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The 2019 edition of the SIOG Annual Conference took place in Geneva, Switzerland from November 14-16. We would like to thank all participants, faculty members and industry partners for their participation which contributed to the huge success of our conference.

The SIOG 2019 Annual Conference in numbers

  • 420 delegates from 40 countries
  • 15 scientific sessions with a total of 62 talks
  • 61 faculty members from 19 countries
  • 230 abstracts submissions
  • 3’273 tweets from 326 people, 5 671 000 impressions* mentioning #SIOG19 & #SIOG2019.

* Impressions : number of times that users have seen posts containing your hashtag, keyword, url and/or @mention. A single user can deliver multiple impressions.

SIOG 2019 Awards

The SIOG 2019 awards were announced at the SIOG Presidential Session in Geneva. Delegates met to congratulate the winners.
The SIOG 2019 Paul Calabresi award: Marije Hamaker (NL).  Read More
The 2019 BJ Kennedy award for best poster: Ruth Mary Parks (GB) -  The role of the androgen receptor in primary breast cancer in older women. Read her abstract
The SIOG 2019 Nursing & Allied Health investigator award: Rei Ono (JP) - The high impact of preoperative social frailty on overall survival in elderly gastrointestinal cancer patients. Read his abstract
The SIOG 2019 Young investigator award: Isacco Montroni (IT) - Patient-reported outcomes measures (PROMs) in geriatric patients undergoing major surgery for solid cancer: 90-day preliminary report on 643 patients from the geriatric oncology surgical assessment and functional recovery after surgery (GOSAFE) study. Read his abstract

SIOG 2019 Session slides

The session presentations will be available for SIOG members and SIOG 2019 participants. SIOG members will be able to access them by logging in their MySIOG acccount (the presentations will be located under the member news section). SIOG 2019 participants can contact the SIOG Head Office at info@siog.org to obtain the link for the slides.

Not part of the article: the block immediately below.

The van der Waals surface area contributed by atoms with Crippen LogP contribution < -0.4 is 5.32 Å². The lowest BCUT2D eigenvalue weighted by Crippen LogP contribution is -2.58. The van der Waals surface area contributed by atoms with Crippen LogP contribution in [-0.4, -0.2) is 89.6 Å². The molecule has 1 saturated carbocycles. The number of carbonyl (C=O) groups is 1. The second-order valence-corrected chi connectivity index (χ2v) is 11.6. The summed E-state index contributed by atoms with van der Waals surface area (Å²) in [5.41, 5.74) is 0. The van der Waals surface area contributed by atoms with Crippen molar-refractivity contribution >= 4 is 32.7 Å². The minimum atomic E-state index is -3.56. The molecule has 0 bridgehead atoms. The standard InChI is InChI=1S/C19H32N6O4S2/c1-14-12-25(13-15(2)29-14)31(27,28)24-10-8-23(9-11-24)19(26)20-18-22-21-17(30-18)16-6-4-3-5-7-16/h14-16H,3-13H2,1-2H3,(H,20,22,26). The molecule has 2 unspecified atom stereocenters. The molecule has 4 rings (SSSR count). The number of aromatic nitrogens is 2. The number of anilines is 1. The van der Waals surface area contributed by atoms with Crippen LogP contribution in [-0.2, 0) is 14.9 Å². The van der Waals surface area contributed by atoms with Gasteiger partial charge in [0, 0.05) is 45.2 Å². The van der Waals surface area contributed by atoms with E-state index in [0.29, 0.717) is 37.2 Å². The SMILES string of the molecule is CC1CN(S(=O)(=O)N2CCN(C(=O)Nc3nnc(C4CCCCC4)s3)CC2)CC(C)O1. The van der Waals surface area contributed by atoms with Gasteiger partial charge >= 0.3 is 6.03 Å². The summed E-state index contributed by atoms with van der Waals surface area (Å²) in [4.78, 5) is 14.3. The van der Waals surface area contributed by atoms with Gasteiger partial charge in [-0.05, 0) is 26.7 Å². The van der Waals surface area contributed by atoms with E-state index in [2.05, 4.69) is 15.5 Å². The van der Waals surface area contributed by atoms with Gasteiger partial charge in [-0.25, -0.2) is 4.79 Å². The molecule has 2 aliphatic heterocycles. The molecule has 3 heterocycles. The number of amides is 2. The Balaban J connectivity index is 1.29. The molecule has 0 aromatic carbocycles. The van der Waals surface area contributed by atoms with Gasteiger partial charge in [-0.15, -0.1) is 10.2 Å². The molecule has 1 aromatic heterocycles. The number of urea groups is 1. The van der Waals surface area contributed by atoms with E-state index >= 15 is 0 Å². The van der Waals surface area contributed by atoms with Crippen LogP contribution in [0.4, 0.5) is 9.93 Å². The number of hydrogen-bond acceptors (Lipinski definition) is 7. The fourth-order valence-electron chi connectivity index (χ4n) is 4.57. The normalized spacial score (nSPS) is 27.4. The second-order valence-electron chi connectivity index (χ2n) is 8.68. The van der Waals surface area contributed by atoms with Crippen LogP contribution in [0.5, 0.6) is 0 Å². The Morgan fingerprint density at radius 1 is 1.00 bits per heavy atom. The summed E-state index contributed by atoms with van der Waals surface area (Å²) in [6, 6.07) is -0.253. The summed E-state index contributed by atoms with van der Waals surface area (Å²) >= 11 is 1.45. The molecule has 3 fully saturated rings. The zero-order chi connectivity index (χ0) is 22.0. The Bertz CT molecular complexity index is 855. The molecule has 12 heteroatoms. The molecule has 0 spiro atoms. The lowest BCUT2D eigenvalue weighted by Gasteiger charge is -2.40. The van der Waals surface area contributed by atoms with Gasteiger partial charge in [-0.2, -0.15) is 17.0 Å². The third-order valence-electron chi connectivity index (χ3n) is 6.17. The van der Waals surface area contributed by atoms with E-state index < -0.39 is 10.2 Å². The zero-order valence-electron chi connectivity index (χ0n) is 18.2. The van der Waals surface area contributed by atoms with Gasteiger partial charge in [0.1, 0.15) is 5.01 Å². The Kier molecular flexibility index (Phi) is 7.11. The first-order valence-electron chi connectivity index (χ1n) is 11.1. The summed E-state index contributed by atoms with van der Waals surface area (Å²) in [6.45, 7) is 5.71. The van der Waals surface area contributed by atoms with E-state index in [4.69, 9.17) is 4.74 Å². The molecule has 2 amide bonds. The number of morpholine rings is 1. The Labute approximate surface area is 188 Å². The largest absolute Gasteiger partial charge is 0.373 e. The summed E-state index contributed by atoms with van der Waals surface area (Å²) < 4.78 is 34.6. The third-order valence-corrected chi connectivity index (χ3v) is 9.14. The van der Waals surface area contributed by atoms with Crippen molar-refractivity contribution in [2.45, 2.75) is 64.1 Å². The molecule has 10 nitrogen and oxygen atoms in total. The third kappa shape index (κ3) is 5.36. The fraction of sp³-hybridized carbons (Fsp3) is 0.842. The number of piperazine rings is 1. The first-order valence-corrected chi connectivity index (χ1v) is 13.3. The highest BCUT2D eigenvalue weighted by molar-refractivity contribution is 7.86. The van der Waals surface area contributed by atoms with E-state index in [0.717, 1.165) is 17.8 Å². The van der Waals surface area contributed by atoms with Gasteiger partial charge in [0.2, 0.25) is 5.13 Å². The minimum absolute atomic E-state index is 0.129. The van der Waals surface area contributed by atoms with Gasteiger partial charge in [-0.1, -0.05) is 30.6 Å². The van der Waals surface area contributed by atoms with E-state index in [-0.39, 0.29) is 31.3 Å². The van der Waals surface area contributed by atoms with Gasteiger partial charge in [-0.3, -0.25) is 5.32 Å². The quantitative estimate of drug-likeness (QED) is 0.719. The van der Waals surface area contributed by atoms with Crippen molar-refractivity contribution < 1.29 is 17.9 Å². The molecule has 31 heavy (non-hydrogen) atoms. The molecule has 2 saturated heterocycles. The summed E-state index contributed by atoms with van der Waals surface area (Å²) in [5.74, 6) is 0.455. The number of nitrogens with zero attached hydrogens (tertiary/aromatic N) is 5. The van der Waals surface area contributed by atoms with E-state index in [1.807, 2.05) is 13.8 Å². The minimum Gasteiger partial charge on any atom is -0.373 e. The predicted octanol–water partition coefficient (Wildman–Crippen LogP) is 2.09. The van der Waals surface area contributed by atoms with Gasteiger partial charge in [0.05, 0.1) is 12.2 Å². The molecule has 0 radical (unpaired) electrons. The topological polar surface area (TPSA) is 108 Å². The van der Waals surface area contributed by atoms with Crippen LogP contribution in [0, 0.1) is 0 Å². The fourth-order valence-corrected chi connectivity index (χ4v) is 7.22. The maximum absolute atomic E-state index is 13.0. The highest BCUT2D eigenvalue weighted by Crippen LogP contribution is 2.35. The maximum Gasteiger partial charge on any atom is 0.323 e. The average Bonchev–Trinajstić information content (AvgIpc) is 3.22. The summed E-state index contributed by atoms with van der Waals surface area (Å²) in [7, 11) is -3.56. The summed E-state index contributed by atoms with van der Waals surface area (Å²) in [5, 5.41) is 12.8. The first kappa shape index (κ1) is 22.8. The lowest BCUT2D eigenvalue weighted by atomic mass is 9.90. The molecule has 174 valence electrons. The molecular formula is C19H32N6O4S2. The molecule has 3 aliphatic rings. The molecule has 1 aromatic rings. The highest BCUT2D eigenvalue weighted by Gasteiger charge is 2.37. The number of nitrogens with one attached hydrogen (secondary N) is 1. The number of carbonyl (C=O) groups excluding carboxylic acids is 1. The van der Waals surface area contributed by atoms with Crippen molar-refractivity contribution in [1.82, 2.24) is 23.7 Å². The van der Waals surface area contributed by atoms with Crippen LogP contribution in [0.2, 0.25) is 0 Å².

SIOG 2019 Photos

Selected photos taken during the conference are available here. (Dropbox)

Download

SIOG 2019 Final Programme (pdf)

SIOG 2019 in the media

  is the leading oncology channel committed to improving cancer communication and education with the goal of optimising patient care and outcomes. ecancer's programmes offer the healthcare community a wealth of free resources to support continued professional development. ecancer and SIOG have delivered a series of interviews of SIOG key opinion leaders and conference speakers in Geneva. These interviews will be available shortly.
This service has been kindly supported by unrestricted grants from Janssen Oncology and Sanofi Genzyme.

 

  All abstracts of the 19th Annual Conference of the International Society of Geriatric Oncology were published in a supplement of the Journal of Geriatric Oncology (JGO) - the official journal of SIOG.
  To access the online book, simply click here.


Regional experts, leaders in SDG3 call for action to address cancer in the ageing population.

Aligned with the United Nations’ Sustainable Development Goals, the World Health Organization’s strategic policy goals, and the forthcoming Decade of Healthy Ageing starting in October 2020, International Federation on Ageing (IFA) and the International Society of Geriatric Oncology (SIOG) jointly hosted a meeting at the United Nations in Geneva. The objective was to perform a  multi-stakeholder review on the progress towards achieving UHC 2030 focusing mainly on the development and preparation of health workers for the ageing population with cancer.
Leaders and experts engaged in high-level discussions around cancer control, non-communicable and lifestyle disease programmess and policies that address the elderly or aging population, including the role of research.


Integrating geriatric assessment improves care satisfaction
Giving community oncologists a tailored GA summary with recommendations for each patient - a move aimed at enhancing discussion - significantly increases patient satisfaction with communication about age-related concerns. It also significantly improves satisfaction with overall care when compared with the standard practice of alerting physicians only when patients show depression or cognitive impairment (Supriya Mohile et al. JAMA Oncology, 2019).

Older patients increasingly shut out of trials
In a study which looked at more than three hundred phase 3 trials, Ethan Ludmir et al (JAMA Oncology 2019) found that the age discrepancy between patients enrolled in RCTs and the wider population of cancer patients with common solid tumours is pervasive and has increased over recent years.